PURPOSE: To evaluate the prevalence of low bone mineral density (BMD) in postmenopausal breast cancer survivors. METHODS: In this cross-sectional study, 115 breast cancer survivors, seeking healthcare at a University Hospital in Brazil, were evaluated. Eligibility criteria included women with amenorrhea ≥12 months and age ≥45 years, treated for breast cancer and metastasis-free for at least five years. BMD was measured by DEXA at the lumbar spine (L1-L4) and femoral neck. Low BMD was considered when total-spine and/or femoral-neck T-score values were <-1.0 Delphi Score (DP) (osteopenia and osteoporosis). The risk factors for low BMD were assessed by interview. Data were analyzed statistically by the χ2 test and Fisher's exact test. RESULTS: The mean age of breast cancer survivors was 61.6±10.1 years and time since menopause was 14.2±5.6 years, with a mean follow-up of 10.1±3.9 years. Considering spine and femoral neck, 60% of breast cancer survivors had low BMD. By evaluating the risk factors for low BMD, a significant difference was found in the percent distribution for age (higher % of women >50 years with low BMD), personal history of previous fracture (11.6% with low BMD versus 0% with normal BMD) and BMI. A higher frequency of obesity was observed among women with normal BMD (63%) compared to those with low BMD (26.1%) (p<0.05). CONCLUSION: Postmenopausal breast cancer survivors had a high prevalence of osteopenia and osteoporosis. .

Animals , Rats , Bile Acids and Salts/metabolism , Bile Canaliculi/metabolism , Carrier Proteins/metabolism , Hydroxysteroid Dehydrogenases , Membrane Glycoproteins , Adenosine Triphosphatases/metabolism , Biological Transport , COS Cells , Carcinoembryonic Antigen/biosynthesis , Carrier Proteins/biosynthesis , DNA Primers , DNA, Complementary , Ileum/metabolism , Kinetics , Mutagenesis, Site-Directed , Recombinant Fusion Proteins/biosynthesis , Recombinant Fusion Proteins/metabolism , Transfection , Taurocholic Acid/metabolism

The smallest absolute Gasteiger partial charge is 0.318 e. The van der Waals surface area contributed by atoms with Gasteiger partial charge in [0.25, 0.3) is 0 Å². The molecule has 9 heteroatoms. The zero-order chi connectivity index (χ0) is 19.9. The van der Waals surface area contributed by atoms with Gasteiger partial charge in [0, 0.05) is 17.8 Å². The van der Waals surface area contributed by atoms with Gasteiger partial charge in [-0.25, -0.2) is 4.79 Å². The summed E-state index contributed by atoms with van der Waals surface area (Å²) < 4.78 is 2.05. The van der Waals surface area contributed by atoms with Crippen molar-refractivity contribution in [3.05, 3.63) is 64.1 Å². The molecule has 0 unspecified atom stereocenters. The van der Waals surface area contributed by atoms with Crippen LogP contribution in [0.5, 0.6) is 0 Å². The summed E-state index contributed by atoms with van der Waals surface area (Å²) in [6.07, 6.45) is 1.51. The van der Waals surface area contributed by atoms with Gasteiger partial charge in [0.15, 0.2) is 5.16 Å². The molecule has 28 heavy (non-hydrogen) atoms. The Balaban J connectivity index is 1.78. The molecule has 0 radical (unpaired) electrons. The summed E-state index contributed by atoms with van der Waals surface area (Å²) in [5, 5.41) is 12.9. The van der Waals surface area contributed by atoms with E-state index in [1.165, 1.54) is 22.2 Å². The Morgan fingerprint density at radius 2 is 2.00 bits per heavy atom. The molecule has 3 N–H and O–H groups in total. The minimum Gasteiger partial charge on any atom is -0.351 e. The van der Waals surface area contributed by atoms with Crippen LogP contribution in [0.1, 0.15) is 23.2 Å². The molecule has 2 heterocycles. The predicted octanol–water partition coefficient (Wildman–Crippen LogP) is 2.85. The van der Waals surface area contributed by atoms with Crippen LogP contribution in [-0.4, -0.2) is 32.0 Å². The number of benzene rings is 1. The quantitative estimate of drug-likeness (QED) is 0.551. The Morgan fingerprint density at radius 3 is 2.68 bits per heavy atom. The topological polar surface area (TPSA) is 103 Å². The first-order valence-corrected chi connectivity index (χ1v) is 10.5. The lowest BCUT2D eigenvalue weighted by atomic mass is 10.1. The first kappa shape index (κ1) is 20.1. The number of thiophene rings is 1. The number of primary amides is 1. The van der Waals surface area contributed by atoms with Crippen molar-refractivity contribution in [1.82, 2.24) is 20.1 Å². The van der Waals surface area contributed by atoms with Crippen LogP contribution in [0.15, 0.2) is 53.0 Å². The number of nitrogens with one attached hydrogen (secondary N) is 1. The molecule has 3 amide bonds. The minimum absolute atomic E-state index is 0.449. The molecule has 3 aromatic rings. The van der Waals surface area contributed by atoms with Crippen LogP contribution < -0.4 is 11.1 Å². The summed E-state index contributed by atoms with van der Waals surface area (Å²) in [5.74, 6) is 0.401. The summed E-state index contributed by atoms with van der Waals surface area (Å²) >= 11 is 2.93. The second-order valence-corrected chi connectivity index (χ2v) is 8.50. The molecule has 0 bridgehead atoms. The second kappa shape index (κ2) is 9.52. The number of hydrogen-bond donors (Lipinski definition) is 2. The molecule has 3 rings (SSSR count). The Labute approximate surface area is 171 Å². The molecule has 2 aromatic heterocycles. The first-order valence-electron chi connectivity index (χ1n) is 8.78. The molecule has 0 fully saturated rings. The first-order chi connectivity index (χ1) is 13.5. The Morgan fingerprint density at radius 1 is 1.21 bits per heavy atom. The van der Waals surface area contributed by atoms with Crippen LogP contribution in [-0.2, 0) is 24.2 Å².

Rev. saúde pública ; 49: 1-9, 27/02/2015. tab, graf
Article in English | LILACS | ID: lil-742296


OBJECTIVE To validate a screening instrument using self-reported assessment of frailty syndrome in older adults. METHODS This cross-sectional study used data from the Saúde, Bem-estar e Envelhecimento study conducted in Sao Paulo, SP, Southeastern Brazil. The sample consisted of 433 older adult individuals (≥ 75 years) assessed in 2009. The self-reported instrument can be applied to older adults or their proxy respondents and consists of dichotomous questions directly related to each component of the frailty phenotype, which is considered the gold standard model: unintentional weight loss, fatigue, low physical activity, decreased physical strength, and decreased walking speed. The same classification proposed in the phenotype was utilized: not frail (no component identified); pre-frail (presence of one or two components), and frail (presence of three or more components). Because this is a screening instrument, “process of frailty” was included as a category (pre-frail and frail). Cronbach’s α was used in psychometric analysis to evaluate the reliability and validity of the criterion, the sensitivity, the specificity, as well as positive and negative predictive values. Factor analysis was used to assess the suitability of the proposed number of components. RESULTS Decreased walking speed and decreased physical strength showed good internal consistency (α = 0.77 and 0.72, respectively); however, low physical activity was less satisfactory (α = 0.63). The sensitivity and specificity for identifying pre-frail individuals were 89.7% and 24.3%, respectively, while those for identifying frail individuals were 63.2% and 71.6%, respectively. In addition, 89.7% of the individuals from both the evaluations were identified in the “process of frailty” category. CONCLUSIONS The self-reported assessment of frailty can identify the syndrome among older adults and can be used as a screening tool. Its ...